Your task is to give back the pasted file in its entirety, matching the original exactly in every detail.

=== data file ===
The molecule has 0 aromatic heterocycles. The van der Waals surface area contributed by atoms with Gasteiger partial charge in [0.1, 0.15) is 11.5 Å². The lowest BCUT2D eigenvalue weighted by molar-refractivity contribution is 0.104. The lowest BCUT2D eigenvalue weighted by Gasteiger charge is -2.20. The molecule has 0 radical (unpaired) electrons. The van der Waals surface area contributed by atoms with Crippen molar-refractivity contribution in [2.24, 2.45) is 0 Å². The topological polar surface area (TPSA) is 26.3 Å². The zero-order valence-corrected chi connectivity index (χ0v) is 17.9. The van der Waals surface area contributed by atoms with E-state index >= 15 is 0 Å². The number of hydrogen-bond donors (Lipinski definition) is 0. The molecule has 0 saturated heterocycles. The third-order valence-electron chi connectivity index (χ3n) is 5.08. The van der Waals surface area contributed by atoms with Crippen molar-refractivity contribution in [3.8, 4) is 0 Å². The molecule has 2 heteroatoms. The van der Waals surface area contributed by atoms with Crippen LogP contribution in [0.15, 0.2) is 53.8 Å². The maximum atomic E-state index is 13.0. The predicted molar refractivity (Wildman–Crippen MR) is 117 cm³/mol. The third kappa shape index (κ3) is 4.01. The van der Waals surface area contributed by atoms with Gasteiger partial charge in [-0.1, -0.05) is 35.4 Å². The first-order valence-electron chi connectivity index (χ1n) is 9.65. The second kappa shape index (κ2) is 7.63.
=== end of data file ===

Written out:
The molecule has 0 aromatic heterocycles. The van der Waals surface area contributed by atoms with Gasteiger partial charge in [0.1, 0.15) is 11.5 Å². The lowest BCUT2D eigenvalue weighted by molar-refractivity contribution is 0.104. The lowest BCUT2D eigenvalue weighted by Gasteiger charge is -2.20. The molecule has 0 radical (unpaired) electrons. The van der Waals surface area contributed by atoms with Crippen molar-refractivity contribution in [2.24, 2.45) is 0 Å². The topological polar surface area (TPSA) is 26.3 Å². The zero-order valence-corrected chi connectivity index (χ0v) is 17.9. The van der Waals surface area contributed by atoms with E-state index >= 15 is 0 Å². The number of hydrogen-bond donors (Lipinski definition) is 0. The molecule has 0 saturated heterocycles. The third-order valence-electron chi connectivity index (χ3n) is 5.08. The van der Waals surface area contributed by atoms with Crippen molar-refractivity contribution in [3.8, 4) is 0 Å². The molecule has 2 heteroatoms. The van der Waals surface area contributed by atoms with Crippen LogP contribution in [0.15, 0.2) is 53.8 Å². The maximum atomic E-state index is 13.0. The predicted molar refractivity (Wildman–Crippen MR) is 117 cm³/mol. The third kappa shape index (κ3) is 4.01. The van der Waals surface area contributed by atoms with Gasteiger partial charge in [-0.1, -0.05) is 35.4 Å². The first-order valence-electron chi connectivity index (χ1n) is 9.65. The second kappa shape index (κ2) is 7.63.